Podcast Audio Transcript
Alisha: Hello listeners, this is Alisha, back with yet another exciting and informative podcast from Infosys BPM. Today, the topic is collaborative leadership in the corporate world. And to talk about this, we have got one of our women leaders here – Uma Sankar, AVP & Head of Organizational Development at Infosys BPM. Welcome Uma. How are you?
Uma: I’m doing fine. Thank you for having me, Alisha. How are you doing?
Alisha: I’m doing great. Thanks Uma. To start with, the COVID-19 pandemic has been a major challenge for all of us. Could you please touch upon your experience with the pandemic-induced work from home?
Uma: I wake up every day with a deep sense of gratitude: Gratitude for my health, my family & friends around, and a job that I thoroughly enjoy. On the work front, I had never thought I would work remotely, for as long as I can remember, I have always liked being in office and meeting people. However, last year gave me a realization that I can often get more done in a shorter amount of time when I work from home.
The not so good thing is it is hard to disconnect from work when working from home. When you shut your laptop at the end of the day, you are still in the same space, as you don’t step out of the building or get into the bus or car. I have to make that extra effort to detach myself from work and set a wrap up routine.
Alisha: I agree, it’s a surreal experience, especially for someone used to working from office. Uma, could you provide an idea of collaborative leadership in general and specific aspects with respect to Infosys BPM?
Uma: Collaborative leadership is a way of managing people and projects without the concept of functional boundaries. In this way, teams work seamlessly across functions to accomplish shared goals. A leadership style characterized by command and control doesn’t work in today’s connected world. As Professionals, we have to work seamlessly with cross-functional teams, people across geographies having diverse backgrounds and expertise, and many external partners too. It is moving from top down to team centric, tapping into the collective intelligence and getting people to rally around a common objective.
By the way, our Infosys BPM leaders do practice this in our workplace. For instance, at Infosys BPM, every strategic priority that is defined during our annual strategy planning exercise is delivered by a cross-functional team. In this, there is no concept of a single leader who is in control of the group, but everyone has the responsibility of guiding and orchestrating the deliverables to accomplish that shared goal. Building and unlocking synergies is one of the key dimensions of Infosys Leadership values.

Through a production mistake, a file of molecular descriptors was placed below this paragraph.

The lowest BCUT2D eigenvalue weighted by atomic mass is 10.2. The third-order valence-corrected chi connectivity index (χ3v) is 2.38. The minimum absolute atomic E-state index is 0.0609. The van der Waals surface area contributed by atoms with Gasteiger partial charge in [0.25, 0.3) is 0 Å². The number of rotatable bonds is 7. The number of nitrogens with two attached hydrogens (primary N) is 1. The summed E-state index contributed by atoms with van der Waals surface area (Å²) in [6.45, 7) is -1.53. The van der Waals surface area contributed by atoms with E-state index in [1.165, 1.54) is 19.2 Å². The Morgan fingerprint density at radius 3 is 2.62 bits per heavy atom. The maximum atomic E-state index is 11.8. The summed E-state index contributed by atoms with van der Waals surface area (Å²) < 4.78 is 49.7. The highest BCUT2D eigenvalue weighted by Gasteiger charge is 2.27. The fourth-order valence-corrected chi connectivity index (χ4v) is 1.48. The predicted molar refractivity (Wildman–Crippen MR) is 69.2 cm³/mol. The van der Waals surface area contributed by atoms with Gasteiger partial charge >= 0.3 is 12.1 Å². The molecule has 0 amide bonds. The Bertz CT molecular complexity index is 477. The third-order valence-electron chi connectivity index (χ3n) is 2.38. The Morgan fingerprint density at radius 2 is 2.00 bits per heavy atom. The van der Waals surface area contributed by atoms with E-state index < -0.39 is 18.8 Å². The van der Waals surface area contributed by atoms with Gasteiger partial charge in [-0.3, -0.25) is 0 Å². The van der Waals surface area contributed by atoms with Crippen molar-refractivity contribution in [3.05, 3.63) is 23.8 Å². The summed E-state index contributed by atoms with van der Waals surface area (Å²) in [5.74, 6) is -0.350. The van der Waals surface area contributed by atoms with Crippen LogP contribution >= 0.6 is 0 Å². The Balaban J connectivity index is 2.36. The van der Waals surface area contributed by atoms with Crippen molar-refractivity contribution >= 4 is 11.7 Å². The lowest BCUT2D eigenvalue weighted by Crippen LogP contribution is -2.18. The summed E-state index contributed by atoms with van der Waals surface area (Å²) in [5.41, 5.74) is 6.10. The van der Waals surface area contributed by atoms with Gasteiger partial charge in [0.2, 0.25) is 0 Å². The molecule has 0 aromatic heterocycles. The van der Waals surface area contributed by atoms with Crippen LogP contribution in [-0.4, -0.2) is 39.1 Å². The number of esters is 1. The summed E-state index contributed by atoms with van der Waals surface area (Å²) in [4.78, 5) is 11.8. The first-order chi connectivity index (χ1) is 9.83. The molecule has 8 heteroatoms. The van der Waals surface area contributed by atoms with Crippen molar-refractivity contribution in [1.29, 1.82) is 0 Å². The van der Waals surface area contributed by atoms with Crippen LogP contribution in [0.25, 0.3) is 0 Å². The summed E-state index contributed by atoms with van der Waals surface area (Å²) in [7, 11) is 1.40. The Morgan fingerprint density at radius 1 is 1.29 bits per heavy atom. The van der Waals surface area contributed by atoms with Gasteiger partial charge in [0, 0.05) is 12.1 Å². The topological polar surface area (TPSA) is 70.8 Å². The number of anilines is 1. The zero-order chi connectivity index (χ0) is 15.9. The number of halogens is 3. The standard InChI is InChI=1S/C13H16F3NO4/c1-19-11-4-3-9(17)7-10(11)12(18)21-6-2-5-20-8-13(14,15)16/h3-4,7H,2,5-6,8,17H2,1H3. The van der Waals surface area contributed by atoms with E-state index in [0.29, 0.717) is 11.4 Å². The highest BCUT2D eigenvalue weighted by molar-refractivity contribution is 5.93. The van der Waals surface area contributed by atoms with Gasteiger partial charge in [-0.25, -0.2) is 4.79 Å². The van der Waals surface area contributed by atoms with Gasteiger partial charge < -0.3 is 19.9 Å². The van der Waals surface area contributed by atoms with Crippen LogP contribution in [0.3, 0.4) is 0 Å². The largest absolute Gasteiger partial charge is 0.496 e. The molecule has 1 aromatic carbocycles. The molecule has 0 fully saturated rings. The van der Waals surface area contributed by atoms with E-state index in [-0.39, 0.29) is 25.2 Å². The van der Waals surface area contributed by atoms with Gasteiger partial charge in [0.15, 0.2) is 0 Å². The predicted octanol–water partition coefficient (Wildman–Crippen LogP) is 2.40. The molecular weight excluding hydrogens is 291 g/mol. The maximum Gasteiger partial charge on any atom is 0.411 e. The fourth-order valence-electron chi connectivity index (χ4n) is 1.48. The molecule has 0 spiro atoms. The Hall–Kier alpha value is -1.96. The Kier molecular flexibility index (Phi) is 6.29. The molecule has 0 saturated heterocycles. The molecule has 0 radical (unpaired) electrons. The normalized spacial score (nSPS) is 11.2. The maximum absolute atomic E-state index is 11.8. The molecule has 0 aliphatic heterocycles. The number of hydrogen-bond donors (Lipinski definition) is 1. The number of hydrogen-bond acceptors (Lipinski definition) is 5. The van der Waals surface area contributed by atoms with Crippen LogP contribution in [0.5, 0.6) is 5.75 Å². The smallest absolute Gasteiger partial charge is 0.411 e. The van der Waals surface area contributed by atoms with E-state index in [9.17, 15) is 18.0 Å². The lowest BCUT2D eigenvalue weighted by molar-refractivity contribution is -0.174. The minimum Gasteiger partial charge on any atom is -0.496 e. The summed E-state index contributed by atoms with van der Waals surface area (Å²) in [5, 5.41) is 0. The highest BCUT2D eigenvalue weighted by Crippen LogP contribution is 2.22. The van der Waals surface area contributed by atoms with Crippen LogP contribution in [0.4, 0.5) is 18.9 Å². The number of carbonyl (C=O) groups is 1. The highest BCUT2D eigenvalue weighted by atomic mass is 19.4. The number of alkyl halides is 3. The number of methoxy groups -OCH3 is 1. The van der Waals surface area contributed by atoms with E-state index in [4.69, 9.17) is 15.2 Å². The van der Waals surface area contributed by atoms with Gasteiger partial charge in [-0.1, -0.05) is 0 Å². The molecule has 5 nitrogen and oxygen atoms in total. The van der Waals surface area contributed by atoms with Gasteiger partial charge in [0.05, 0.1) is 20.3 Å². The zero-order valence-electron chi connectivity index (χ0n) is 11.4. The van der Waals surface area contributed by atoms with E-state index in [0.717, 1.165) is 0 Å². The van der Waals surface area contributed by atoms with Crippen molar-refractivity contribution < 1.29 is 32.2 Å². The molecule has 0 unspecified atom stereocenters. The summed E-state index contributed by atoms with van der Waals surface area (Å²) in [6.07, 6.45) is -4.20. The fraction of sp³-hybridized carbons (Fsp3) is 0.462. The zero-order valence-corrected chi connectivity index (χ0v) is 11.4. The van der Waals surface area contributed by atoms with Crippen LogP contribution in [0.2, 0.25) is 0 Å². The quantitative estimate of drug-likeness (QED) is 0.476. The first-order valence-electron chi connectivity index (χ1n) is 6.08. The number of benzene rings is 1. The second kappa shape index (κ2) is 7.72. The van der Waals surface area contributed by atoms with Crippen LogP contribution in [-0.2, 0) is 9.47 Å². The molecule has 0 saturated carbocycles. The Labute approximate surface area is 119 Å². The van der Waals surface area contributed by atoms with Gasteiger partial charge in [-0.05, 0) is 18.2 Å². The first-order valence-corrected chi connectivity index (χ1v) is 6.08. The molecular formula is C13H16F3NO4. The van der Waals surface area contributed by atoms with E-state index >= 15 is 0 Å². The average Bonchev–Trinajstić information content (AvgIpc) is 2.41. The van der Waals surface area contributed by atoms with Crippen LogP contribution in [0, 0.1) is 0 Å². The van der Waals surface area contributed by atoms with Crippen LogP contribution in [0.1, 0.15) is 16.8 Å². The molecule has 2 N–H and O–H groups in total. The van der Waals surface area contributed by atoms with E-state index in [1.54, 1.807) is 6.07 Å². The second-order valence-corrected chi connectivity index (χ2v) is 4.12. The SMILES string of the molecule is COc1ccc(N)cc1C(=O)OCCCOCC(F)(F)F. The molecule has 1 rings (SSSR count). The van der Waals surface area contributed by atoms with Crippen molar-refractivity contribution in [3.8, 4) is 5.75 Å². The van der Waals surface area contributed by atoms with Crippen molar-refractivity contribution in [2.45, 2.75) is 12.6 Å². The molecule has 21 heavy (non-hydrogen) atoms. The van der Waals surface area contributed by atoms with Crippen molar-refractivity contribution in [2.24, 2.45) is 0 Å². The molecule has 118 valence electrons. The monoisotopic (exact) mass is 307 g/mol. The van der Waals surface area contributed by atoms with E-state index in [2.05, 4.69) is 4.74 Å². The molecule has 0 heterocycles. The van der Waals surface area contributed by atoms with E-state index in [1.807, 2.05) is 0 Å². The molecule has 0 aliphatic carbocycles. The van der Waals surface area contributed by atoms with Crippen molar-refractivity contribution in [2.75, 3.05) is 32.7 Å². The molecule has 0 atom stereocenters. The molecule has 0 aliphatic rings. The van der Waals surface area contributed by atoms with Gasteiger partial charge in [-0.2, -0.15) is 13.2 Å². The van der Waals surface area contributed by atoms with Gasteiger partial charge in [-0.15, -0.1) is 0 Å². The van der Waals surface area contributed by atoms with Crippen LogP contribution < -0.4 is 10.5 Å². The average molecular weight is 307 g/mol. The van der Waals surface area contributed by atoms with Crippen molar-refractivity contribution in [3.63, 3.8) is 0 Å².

Alisha: Brilliant! And the leadership programs at Infosys BPM also reflect this concept, don’t they?
Uma: Yes, absolutely! All of our leadership programs are designed to foster collaboration. As a case in point, participants work on business-integrated projects for six months with teams from diverse backgrounds coming together to deliberate or to get a prototype ready. In doing so, leaders get to demonstrate their influencing skills, agility and stakeholder management, which are critical as they move up the ladder.
If I were to reflect on my role, some of the most effective leadership programs and organisation development initiatives that we launch in HR are the ones where we have collaborated with CoEs and business leaders. The need, the context, and sponsorship comes from these leaders. This helps in getting a buy in from the stakeholders and also makes these programs far more relevant and effective.
Alisha: I agree, collaborative learning gives you an acceleration in your career growth. Moving on, most leaders are already in control of their respective areas, so it’s possible that some of them may resist collaboration. To leaders who resist collaboration, what would be your advice?